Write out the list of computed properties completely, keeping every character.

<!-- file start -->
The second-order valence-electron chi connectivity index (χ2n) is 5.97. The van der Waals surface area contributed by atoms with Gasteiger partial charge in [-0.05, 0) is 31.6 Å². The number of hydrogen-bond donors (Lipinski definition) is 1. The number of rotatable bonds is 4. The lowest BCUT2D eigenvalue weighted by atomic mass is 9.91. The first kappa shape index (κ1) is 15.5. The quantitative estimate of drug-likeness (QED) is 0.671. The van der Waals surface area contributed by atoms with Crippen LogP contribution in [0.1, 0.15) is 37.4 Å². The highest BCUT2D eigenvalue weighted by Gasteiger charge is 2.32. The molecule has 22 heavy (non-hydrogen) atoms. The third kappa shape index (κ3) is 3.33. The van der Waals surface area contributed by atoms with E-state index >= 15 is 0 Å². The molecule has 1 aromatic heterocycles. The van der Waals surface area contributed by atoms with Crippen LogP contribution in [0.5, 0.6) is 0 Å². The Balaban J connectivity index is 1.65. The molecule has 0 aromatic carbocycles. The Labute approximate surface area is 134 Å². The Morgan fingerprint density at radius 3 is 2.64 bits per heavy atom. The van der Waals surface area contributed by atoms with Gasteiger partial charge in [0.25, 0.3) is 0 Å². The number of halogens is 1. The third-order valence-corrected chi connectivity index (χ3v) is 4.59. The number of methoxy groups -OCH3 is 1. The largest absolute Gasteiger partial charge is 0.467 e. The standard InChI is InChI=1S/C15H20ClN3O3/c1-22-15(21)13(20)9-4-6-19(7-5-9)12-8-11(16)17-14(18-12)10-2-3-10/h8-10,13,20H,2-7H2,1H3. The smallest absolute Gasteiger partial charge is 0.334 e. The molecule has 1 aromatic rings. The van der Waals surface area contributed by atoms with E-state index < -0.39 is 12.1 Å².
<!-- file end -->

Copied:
The second-order valence-electron chi connectivity index (χ2n) is 5.97. The van der Waals surface area contributed by atoms with Gasteiger partial charge in [-0.05, 0) is 31.6 Å². The number of hydrogen-bond donors (Lipinski definition) is 1. The number of rotatable bonds is 4. The lowest BCUT2D eigenvalue weighted by atomic mass is 9.91. The first kappa shape index (κ1) is 15.5. The quantitative estimate of drug-likeness (QED) is 0.671. The van der Waals surface area contributed by atoms with Crippen LogP contribution in [0.1, 0.15) is 37.4 Å². The highest BCUT2D eigenvalue weighted by Gasteiger charge is 2.32. The molecule has 22 heavy (non-hydrogen) atoms. The third kappa shape index (κ3) is 3.33. The van der Waals surface area contributed by atoms with E-state index >= 15 is 0 Å². The molecule has 1 aromatic heterocycles. The van der Waals surface area contributed by atoms with Crippen LogP contribution in [0.5, 0.6) is 0 Å². The Balaban J connectivity index is 1.65. The molecule has 0 aromatic carbocycles. The Labute approximate surface area is 134 Å². The Morgan fingerprint density at radius 3 is 2.64 bits per heavy atom. The van der Waals surface area contributed by atoms with Gasteiger partial charge in [0.25, 0.3) is 0 Å². The number of halogens is 1. The third-order valence-corrected chi connectivity index (χ3v) is 4.59. The number of methoxy groups -OCH3 is 1. The largest absolute Gasteiger partial charge is 0.467 e. The standard InChI is InChI=1S/C15H20ClN3O3/c1-22-15(21)13(20)9-4-6-19(7-5-9)12-8-11(16)17-14(18-12)10-2-3-10/h8-10,13,20H,2-7H2,1H3. The smallest absolute Gasteiger partial charge is 0.334 e. The molecule has 1 aromatic rings. The van der Waals surface area contributed by atoms with E-state index < -0.39 is 12.1 Å².